Shortly after the Second Circuit’s Warhol/Goldsmith opinion, the Supreme Court issued a significant fair use decision in a copyright dispute between tech behemoths Google and Oracle.  The Supreme Court there held that Google had made fair use of certain software code in which Oracle held a copyright, noting the transformative use of the code at issue and its role in encouraging technological innovation. 
    In light of Google v. Oracle, the Warhol Foundation asked the Second Circuit for a rehearing (either by the same three-judge panel, or by a larger “en banc” group of judges from the circuit) of the Goldsmith matter, urging that the Second Circuit should reconsider whether its March decision should change in light of the new Supreme Court guidance on fair use.  
    Second Circuit Panel Issued Revised Decision, Leaving In Place Its Conclusion That The Warhol Works Are Not Protected Fair Use
    In late August, the Second Circuit panel issued an amended opinion, which acknowledges Google v. Oracle but concludes that the Supreme Court’s ruling in that case does not alter their overall analysis in the Warhol/Goldsmith dispute. 
    The panel emphasized that the Google v. Oracle decision comes from a very different context, involving software and computer technology, and that its analysis is of limited usefulness in the context of visual art.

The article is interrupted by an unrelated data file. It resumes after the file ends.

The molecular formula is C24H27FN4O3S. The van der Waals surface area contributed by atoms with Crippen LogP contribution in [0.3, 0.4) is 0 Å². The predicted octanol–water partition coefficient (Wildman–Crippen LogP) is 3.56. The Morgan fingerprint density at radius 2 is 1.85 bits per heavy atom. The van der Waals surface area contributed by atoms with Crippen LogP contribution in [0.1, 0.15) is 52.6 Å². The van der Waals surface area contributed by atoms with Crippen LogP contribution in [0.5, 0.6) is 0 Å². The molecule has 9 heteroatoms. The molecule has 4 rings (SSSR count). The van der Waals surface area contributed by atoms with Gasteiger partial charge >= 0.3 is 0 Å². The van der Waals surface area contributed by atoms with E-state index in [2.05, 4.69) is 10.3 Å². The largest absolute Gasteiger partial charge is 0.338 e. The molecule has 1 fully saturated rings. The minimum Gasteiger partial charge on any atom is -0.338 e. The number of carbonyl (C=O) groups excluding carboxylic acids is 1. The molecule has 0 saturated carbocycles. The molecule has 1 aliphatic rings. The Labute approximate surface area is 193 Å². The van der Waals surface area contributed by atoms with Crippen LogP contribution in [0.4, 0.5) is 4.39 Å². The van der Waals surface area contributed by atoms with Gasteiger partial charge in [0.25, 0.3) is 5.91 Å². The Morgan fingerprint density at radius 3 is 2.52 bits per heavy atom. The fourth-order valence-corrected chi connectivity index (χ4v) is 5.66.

The Second Circuit’s amended decision leaves in place the significant points of its March 2021 ruling.  That includes the panel’s admonishment that transformativity must be analyzed with restraint as part of balanced look at all of the fair use factors, especially the fourth factor (“the effect of the use upon the potential market for or value of the copyrighted work”).  That also includes the rejection of what it called a “celebrity-plagiarist privilege,” declining to find fair use simply because the Warhol works were immediately recognizable as the work of an established artist with a distinctive style.   
    Warhol Foundation Seeks Review By The Supreme Court
    At this point, the only option remaining for the Warhol Foundation was to ask the Supreme Court to review the case, by means of a “petition for certiorari.”  To do this, the party seeking review must first submit briefing to convince the Supreme Court to take the case; others with an interest in the case may also submit “amicus curiae” (literally, “friend of the court”) briefs to further try to persuade the Court.